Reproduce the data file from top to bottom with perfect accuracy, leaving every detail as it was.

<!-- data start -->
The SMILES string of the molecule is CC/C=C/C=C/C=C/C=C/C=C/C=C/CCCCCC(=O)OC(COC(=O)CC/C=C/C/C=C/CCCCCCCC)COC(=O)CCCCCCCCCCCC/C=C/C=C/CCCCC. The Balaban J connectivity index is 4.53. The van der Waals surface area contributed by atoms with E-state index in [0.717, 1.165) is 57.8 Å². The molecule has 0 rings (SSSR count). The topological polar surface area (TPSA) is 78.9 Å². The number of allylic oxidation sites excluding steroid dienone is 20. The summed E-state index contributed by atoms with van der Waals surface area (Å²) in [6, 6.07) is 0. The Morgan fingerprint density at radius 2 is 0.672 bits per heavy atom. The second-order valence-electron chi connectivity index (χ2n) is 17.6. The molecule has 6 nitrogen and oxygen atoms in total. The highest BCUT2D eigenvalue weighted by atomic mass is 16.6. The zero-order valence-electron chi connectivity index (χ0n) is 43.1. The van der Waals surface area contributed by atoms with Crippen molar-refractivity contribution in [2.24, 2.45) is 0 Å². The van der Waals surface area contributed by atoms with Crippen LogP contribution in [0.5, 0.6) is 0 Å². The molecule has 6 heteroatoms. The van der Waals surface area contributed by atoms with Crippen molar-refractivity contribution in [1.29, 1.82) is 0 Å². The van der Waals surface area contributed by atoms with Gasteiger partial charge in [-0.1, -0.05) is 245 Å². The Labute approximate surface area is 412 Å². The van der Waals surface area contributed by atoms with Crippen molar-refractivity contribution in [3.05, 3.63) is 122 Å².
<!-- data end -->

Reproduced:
The SMILES string of the molecule is CC/C=C/C=C/C=C/C=C/C=C/C=C/CCCCCC(=O)OC(COC(=O)CC/C=C/C/C=C/CCCCCCCC)COC(=O)CCCCCCCCCCCC/C=C/C=C/CCCCC. The Balaban J connectivity index is 4.53. The van der Waals surface area contributed by atoms with E-state index in [0.717, 1.165) is 57.8 Å². The molecule has 0 rings (SSSR count). The topological polar surface area (TPSA) is 78.9 Å². The number of allylic oxidation sites excluding steroid dienone is 20. The summed E-state index contributed by atoms with van der Waals surface area (Å²) in [6, 6.07) is 0. The Morgan fingerprint density at radius 2 is 0.672 bits per heavy atom. The second-order valence-electron chi connectivity index (χ2n) is 17.6. The molecule has 6 nitrogen and oxygen atoms in total. The highest BCUT2D eigenvalue weighted by atomic mass is 16.6. The zero-order valence-electron chi connectivity index (χ0n) is 43.1. The van der Waals surface area contributed by atoms with Crippen molar-refractivity contribution in [2.24, 2.45) is 0 Å². The van der Waals surface area contributed by atoms with Crippen LogP contribution in [0.5, 0.6) is 0 Å². The molecule has 6 heteroatoms. The van der Waals surface area contributed by atoms with Crippen molar-refractivity contribution in [1.29, 1.82) is 0 Å². The van der Waals surface area contributed by atoms with Gasteiger partial charge in [-0.1, -0.05) is 245 Å². The Labute approximate surface area is 412 Å². The van der Waals surface area contributed by atoms with Crippen molar-refractivity contribution in [3.05, 3.63) is 122 Å².